Could competition law and patent law successfully tie the knot? June 2017

By DARYL DINGLEY AND JARRAD KNOETZE, Published in Competition - Intellectual Property Law

South Africa has one of the most developed pharmaceutical manufacturing industries in Africa and it can be argued that patent law and competition law have contributed significantly to the success of this sector. That being said, competition law is rapidly evolving in Africa and currently all industries are attracting scrutiny from the competition authorities. Globally, the pharmaceutical industry is but one of the industries in the spotlight. It is, therefore, only a matter of time before the pharmaceutical sector will be examined more closely in South Africa. The driving force behind the increased scrutiny may be the ever growing basic need, by people all over the world, to have access to affordable medicine. This makes the intersection between competition law and patent law relevant.


The South African Competition Act (89 of 1998), as amended, derives its jurisdiction on intellectual property matters from Article 40 of the Agreement on Trade Related Aspects of Intellectual Property (TRIPS). Article 40 of TRIPS allows for a member state to enforce their competition legislation in so far as it concerns the abuse of a patent. The Competition Act deals with patents in so far as s10(4) allows for an exemption application to be made exempting the patent holder from the anti-competitive consequences which may arise from the exercise of their patent. However, the Act lists no substantive grounds for this exemption. Unlike s10(4), which deals specifically with intellectual property rights, s10(3)(b) of the Competition Act details grounds under which an exemption may be brought for anti-competitive conduct.

So even though exemption applications can be made, the law in this regard has not been settled. A possible reason for this may be because the patent right holder, in their application, has to admit that the "exercise of its right" amounts to an infringement of competition law, which then ultimately requires competition law exemption. This suggests that the mere exercise of a patent right, that is use or non-use of this right, is a cause for concern under the Competition Act. The uncertainty evident in s10(4) creates significant risk for a patent holder as an admission of anticompetitive conduct, in circumstances where the exemption is not granted, may result in challenges and harmful precedent for future cases.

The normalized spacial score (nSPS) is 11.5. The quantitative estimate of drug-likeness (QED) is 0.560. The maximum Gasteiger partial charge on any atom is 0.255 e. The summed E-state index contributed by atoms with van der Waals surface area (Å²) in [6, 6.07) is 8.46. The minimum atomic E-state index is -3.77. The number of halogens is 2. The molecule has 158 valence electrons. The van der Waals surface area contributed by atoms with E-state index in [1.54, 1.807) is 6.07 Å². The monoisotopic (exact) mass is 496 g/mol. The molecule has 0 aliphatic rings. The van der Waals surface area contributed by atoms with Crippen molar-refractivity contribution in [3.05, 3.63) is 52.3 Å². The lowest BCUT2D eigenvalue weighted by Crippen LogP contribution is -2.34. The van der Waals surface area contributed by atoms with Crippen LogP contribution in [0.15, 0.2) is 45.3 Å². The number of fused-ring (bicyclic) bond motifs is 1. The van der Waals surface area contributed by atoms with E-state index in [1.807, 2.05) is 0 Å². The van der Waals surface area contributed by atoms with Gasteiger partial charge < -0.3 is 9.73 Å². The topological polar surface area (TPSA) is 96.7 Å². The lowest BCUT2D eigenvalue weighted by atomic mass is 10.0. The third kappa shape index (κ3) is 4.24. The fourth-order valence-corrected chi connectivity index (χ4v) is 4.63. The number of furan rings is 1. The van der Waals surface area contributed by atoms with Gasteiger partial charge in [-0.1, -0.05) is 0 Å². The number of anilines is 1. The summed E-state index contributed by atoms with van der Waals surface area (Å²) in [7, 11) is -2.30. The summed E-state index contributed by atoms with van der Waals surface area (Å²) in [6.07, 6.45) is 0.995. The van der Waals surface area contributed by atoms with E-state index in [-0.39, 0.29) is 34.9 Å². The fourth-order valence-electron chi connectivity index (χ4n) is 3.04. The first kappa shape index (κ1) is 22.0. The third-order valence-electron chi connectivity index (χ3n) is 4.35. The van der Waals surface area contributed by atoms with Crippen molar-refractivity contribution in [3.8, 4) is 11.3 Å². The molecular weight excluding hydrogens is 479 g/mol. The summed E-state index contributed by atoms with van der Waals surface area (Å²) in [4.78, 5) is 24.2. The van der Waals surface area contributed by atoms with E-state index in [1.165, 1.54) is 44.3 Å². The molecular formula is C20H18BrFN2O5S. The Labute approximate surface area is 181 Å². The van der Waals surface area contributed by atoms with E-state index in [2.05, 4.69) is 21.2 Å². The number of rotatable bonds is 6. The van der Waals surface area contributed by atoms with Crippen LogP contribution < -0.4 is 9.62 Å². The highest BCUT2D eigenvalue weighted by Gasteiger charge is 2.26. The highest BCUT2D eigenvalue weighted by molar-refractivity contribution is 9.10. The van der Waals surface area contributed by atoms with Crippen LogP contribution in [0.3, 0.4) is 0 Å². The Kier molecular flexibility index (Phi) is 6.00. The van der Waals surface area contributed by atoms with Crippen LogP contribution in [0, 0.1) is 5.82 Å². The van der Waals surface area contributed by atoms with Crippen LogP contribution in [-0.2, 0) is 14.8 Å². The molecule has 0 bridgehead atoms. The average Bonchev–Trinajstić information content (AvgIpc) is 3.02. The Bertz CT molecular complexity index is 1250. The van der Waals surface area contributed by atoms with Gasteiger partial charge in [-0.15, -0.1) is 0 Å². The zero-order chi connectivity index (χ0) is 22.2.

In the absence of any exemption guidelines, (currently being drafted by the Competition Commission of South Africa), the limited case precedent in South Africa, and statements made by the Competition Commission, indicate that the interface between competition law and patent rights be approached using the rule of reason standard that is applied to firms accused of abusing their position of dominance in a paticular market. Consequently, patent holders remain reluctant to apply for an exemption and, should the "exercise of a patent right" be challenged, the patent holder will probably attempt to justify this exercise following a rule of reason approach afforded to parties in the Competition Act. This is because the patent holder will only need to demonstrate that the conduct does not affect competition negatively by weighing the prevention or lessening of competition against the pro-competitive or efficiency based considerations. It is clear that patent law and the Competition Act are two systems which are in conflict with each other. On the one hand, you have the patent right which gives the holder exclusive rights over a product. It grants the patent holder the right to exclude other persons from making, using, exercising, disposing or offering to dispose of, or importing the invention, so that he or she shall have and enjoy the whole profit and advantage accruing by reason of the invention. On the other hand you have the competition authorities saying that although such exclusivity is anti-competitive, a holder should apply for an exemption to allow such conduct to continue. This conflict puts the process of invention at risk, bordering futility.

The admission of a contravention through the exercise of a patent right is not the only potential challenge when competition law and patent law intersect. Others include the issue of exclusivity. A patent grants the patent holder exclusivity over a product for the duration of the patent. Another challenge is that a patent right can be voluntarily licensed to a competitor. Further, by having a grant-back clause in a licensing agreement, this facilitates that a dominant firm remains in a dominant position in the market without having to innovate itself. A further challenge is that cross-licensing arrangements have the ability to create anti-competitive monopoly positions through a system of royalty payments and can facilitate tacit collusion between firms.